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US Mortgage Rates Bounce Back on Strong US Nonfarm Payrolls

In the week ending August 11, mortgage rates jumped in a marked shift in sentiment towards the US economy, supported by impressive nonfarm payroll numbers for July.

30-year fixed rates jumped by 23 basis points, partially reversing the 31-basis point slump from the previous week. Mortgage rates had fallen to below 5% for the first time since April 6.

Year-on-year, 30-year fixed rates were up by 225 basis points while down 59 basis points since the June 22, 2022, peak of 5.81%.

Economic Data from the Week

Nonfarm payroll figures for July set the tone and drove mortgage rates back through 5%. Softer US inflation figures failed to soften the blow for prospective buyers, with the US annual rate of inflation sitting well above the Fed target.

The positive labor market numbers supported another sizeable Fed rate hike in September, with other economic indicators pointing to improving economic conditions.

Freddie Mac Rates

The weekly average rates for new mortgages, as of August 11, 2022, were quoted by Freddie Mac to be:

  • 30-year fixed rates jumped by 23 basis points to 5.22%. This time last year, rates stood at 2.85%. The average fee fell from 0.8 to 0.7 points.
  • 15-year fixed rates surged by 33 basis points to 4.59%. Rates were up by 244 basis points from 2.15% a year ago. The average fee increased from 0.6 points to 0.7 points.
  • 5-year fixed rates rose by 18 basis points to 4.43%. Rates were up by 199 basis points from 2.44% a year ago. The average fee fell from 0.3 points to 0.0 points.

According to Freddie Mac,

  • Mortgage jumped back through the 5.00% mark, demonstrating persistent volatility.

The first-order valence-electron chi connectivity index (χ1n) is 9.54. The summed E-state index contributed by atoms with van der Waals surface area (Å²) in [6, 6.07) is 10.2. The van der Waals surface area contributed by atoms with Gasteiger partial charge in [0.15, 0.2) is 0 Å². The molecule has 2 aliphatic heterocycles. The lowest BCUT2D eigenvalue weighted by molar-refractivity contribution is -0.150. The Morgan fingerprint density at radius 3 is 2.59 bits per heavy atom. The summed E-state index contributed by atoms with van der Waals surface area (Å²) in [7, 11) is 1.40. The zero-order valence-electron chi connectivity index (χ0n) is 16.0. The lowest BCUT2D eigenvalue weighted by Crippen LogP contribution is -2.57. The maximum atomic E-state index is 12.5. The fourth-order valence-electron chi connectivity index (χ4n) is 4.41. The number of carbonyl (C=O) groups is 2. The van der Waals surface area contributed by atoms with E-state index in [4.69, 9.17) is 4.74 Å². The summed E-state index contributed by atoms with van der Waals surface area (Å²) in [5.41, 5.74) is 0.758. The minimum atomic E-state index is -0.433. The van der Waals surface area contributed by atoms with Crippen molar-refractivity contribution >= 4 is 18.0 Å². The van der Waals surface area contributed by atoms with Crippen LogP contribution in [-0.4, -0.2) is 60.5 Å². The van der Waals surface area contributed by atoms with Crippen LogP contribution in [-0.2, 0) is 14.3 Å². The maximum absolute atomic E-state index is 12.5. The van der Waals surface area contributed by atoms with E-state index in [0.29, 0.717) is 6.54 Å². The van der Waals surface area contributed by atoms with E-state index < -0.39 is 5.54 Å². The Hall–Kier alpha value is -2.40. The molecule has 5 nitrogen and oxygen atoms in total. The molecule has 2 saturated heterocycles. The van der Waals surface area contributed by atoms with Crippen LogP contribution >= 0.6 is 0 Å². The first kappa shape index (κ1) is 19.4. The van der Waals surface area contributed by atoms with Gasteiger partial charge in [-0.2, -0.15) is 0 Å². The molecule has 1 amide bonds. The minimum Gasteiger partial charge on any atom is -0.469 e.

• Recent data suggests that the housing market is stabilizing following the surge of activity during the COVID-19 pandemic.
  • Falls in purchase demand continue to slow while supply constraints linger.
  • House prices will likely continue to rise, albeit at a slower pace.

Mortgage Bankers’ Association Rates

For the week ending August 5, 2022, the rates were:

  • Average interest rates for 30-year fixed with conforming loan balances increased from 5.43% to 5.47%. Points rose from 0.65 to 0.80 (incl. origination fee) for 80% LTV loans.
  • Average 30-year fixed mortgage rates backed by FHA fell from 5.39% to 5.35%. Points decreased from 1.03 to 1.02 (incl. origination fee) for 80% LTV loans.
  • Average 30-year rates for jumbo loan balances increased from 5.06% to 5.09%. Points rose from 0.36 to 0.59 (incl. origination fee) for 80% LTV loans.

Weekly figures released by the Mortgage Bankers Association showed that the Market Composite Index, a measure of mortgage loan application volume, rose by 0.2%. The Index increased by 1.2% in the week prior.

The Refinance Index rose by 4% and was 82% lower than the same week one year ago. In the previous week, the Index climbed by 2%.

The refinance share of mortgage activity increased from 30.8% to 32.0%. In the week prior, the share increased from 30.7% to 30.8%.

According to the MBA,

  • Mortgage rates remained volatile.
  • While mortgage applications were flat, refinance applications increased as the purchasing market continues to face a slowdown.
  • Activity has declined in five of the last six weeks, with buyers on the sidelines due to affordability conditions and concerns over the economy.

For the week ahead

It is a big week ahead on the US economic calendar. US retail sales will be the key stat of the week. However, on Wednesday, the FOMC meeting minutes will also influence.

The impressive nonfarm payroll numbers and the softer inflation figures have created uncertainty over the September policy decision. The Fed may take the opportunity to deliver another 75-basis point hike that would force mortgage rates northwards while impacting affordability.

Other stats in the week include economic indicators from China that will also influence risk sentiment and US Treasuries indirectly.